Last Updated: Mon, April 15, 2019
Women in Trucking in collaboration with the National Transportation Institute is looking for trucking companies to participate in their 2019 Women in Trucking survey. Further information about the survey and a sign-up form can be found on the NTI website.
The purpose of the survey of trucking companies is to create an index that tracks the percentage of women drivers and those in management positions working for trucking companies.
Leah Shaver, Chief Operating Officer of NTI, said the 2019 survey is earlier than normal.
“I would strongly encourage every company that employs truck drivers in our industry to participate in the WIT Index." Opportunities are expanding for women across the industry, and one of the key long-term solutions to the driver shortage will be the further expansion of the employment of women at motor carriers,” Shaver explained.
She said that carriers' responses to the brief list of survey questions is the first step in creating the WIT Index; which allows them to chart progress and identify best practices for women in the industry.
WIT, which has been in existence for 12 years, began working with NTI just three years ago when President and CEO of WIT Ellen Voie began collecting information on trends for women in trucking. NTI collects and analyses the data at no cost to WIT.
Voie said, "Once again this year, NTI is donating its time and services to facilitate the survey, tabulate the results and provide WIT with the kind of trend analysis that helps our association in planning some of its key initiatives. The pro bono work that NTI performs on the WIT Index is a very important and generous contribution to our association and to the industry.”
Shaver pointed out that carriers are guaranteed confidentiality for the information they provide in the survey. Contributing carriers will not be specified within the index, and will receive a copy with aggregated results by region and fleet size. The 2019 WIT Index Survey will run through April 8, 2019.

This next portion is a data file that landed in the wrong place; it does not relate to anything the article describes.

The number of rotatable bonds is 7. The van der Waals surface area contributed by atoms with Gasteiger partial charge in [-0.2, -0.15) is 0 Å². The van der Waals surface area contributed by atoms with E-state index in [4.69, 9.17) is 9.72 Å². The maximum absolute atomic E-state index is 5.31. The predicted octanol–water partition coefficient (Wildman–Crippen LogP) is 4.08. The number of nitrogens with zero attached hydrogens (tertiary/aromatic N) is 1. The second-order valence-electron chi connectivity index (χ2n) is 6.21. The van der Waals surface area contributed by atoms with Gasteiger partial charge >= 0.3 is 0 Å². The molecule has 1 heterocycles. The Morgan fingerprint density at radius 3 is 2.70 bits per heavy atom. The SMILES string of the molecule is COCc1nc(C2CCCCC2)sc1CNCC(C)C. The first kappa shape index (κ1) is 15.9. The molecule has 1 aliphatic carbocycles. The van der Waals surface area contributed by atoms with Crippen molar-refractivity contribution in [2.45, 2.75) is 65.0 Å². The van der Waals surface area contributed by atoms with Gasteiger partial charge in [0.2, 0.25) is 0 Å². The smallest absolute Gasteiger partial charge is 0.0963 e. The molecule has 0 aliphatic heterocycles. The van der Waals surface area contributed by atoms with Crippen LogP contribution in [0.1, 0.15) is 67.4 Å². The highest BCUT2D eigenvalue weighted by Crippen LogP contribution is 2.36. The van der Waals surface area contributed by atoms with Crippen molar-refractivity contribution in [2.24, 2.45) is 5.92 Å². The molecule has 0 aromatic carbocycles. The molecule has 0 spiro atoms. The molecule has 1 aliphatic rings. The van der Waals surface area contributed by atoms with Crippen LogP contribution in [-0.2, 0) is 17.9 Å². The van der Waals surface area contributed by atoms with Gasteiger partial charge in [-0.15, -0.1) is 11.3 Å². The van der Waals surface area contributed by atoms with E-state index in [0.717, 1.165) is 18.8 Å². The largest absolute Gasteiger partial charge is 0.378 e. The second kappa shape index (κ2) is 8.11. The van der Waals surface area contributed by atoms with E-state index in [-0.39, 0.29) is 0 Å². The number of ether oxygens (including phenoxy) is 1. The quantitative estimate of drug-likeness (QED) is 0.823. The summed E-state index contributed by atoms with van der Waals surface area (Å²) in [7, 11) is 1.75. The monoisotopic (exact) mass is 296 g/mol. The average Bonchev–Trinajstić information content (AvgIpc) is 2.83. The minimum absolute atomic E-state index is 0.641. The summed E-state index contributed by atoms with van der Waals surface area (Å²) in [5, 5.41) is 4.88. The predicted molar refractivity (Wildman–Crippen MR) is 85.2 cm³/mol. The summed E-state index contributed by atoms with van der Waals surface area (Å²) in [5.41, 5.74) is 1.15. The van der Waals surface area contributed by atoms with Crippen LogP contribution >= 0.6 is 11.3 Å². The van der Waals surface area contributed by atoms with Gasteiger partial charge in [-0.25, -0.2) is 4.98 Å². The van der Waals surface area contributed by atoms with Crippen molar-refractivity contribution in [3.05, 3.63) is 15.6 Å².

Matt Jeske, a driver from Elyria, Ohio, has the local ABC affiliate looking into his complaint about his vehicles being damaged by debris falling off of trucks on area highways.
Jeske told the news station that in one episode a piece of metal off of a truck resulted in $3,000 worth of damage to his Cadillac.
"A piece of metal flung up under the car and bounced around the engine compartment very violently,” he told News 5.
After replacing his Cadillac with a Ford Taurus he said that within a week he got a u-shaped crack in his windshield. "Rocks were flying, and I caught one as you can see right dead smack in the middle!" he said.
The problem, as stated by Insurance agent John Koetz of the Ohio Insurance Institute, is that trucking companies take a strong stance. "Prove to us that that rock is the exact rock that fell off our truck,” Koetz told News 5 the carriers will say. “And it's very difficult for a consumer to do that."
In the insurance world, Koetz said, if a motorist's car is hit directly by debris flying off of a truck then the truck drivers are held responsible. If something falls from a truck and hits the ground first and then contacts the motorist's vehicle it becomes a road-hazard claim, and not necessarily negligence on the part of the truck driver.